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Project: "Florence Nightingale Museum"
Company:Kossmann.dejong
Designer(s): Designteam Kossmann.dejong, Netherlands
Category: Interior Design, Professional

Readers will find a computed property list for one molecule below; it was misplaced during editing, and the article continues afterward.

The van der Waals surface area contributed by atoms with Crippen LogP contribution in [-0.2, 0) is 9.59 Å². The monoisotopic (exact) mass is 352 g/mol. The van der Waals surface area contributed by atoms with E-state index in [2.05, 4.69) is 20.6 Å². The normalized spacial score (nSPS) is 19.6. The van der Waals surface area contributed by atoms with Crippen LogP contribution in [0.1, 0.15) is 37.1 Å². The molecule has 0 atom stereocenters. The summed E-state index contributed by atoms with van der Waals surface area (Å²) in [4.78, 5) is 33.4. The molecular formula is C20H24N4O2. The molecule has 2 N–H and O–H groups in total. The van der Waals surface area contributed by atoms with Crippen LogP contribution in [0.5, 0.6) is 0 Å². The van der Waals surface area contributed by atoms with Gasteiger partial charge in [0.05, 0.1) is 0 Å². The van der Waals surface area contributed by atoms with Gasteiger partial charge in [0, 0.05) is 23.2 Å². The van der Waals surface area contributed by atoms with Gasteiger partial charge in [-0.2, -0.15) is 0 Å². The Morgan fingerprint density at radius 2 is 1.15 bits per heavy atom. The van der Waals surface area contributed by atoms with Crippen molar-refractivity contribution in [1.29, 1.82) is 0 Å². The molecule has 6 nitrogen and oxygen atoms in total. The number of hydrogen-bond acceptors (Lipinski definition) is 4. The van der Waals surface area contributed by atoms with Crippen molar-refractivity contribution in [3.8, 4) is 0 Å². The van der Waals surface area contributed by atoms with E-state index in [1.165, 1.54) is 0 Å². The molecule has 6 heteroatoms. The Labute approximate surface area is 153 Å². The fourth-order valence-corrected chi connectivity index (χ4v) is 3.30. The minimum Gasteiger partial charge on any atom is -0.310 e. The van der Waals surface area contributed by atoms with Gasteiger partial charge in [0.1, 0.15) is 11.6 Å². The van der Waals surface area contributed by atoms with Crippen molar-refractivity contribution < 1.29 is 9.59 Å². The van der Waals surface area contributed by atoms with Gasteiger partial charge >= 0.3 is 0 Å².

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Entry Description: Kossmann.dejong designed the new interior for the Florence Nightingale Museum presenting her life and achievements in a multimedial way. Florence Nightingale was a living legend. In England she was immensely popular as ‘ The Lady with the Lamp’ – named after the lamp with which she walked her nightly rounds amongst the soldiers wounded in the Crimean War. Few know that she was a manager first and a caring nurse second. She was the driving force behind the professionalization of the nursing profession. Central to the design are three pavilions that dramatically highlight important periods in her life. A stethoscope enables visitors to access stories and quotes. By hearing her voice – spoken by an actress - one comes very close to Florence. Florence Nightingale's life can easily be divided into three episodes: her youth and background, the Crimean War period, and her later work and influence. Each period had its own pavilion with a different approach: The first pavilion (The Gilded Cage), designed as a rose-garden, symbolized her privileged Victorian youth and her struggle against stifling social conventions. The second pavilion (The Calling) is wrapped in Turkish tiles while the interior is lined with stretcher frames wrapped in bandages, marking the war in Crimea and how Florence and her team coped with the crisis in the military hospitals. The Victorian study and a paper bed installation in the third pavilion (Reform and Inspire) represented the last period and shows the other side of Florence, the reformer who campaigned tirelessly for health reform at home and abroad. The narrative approach comes from three perspectives: Nightingale herself, her environment and the time in which she lived. An installation in the middle of each pavilion represents Florence; her voice – imitated by an actress – brings every visitor very close. Her pronouncements and stories come within reach through a stethoscope. On the walls of each pavilion, her social environment comes to life through portraits and small slide viewers. The latter are also used on the outside and give views onto things such as the industrial revolution in 19th-century England. On the surrounding walls, a link is made with contemporary nursing practice: a kaleidoscopic overview of the development of nursing from Nightingale to today. This surrounds the permanent exhibition and continues to reinterpret Nightingale's story in a contemporary context.

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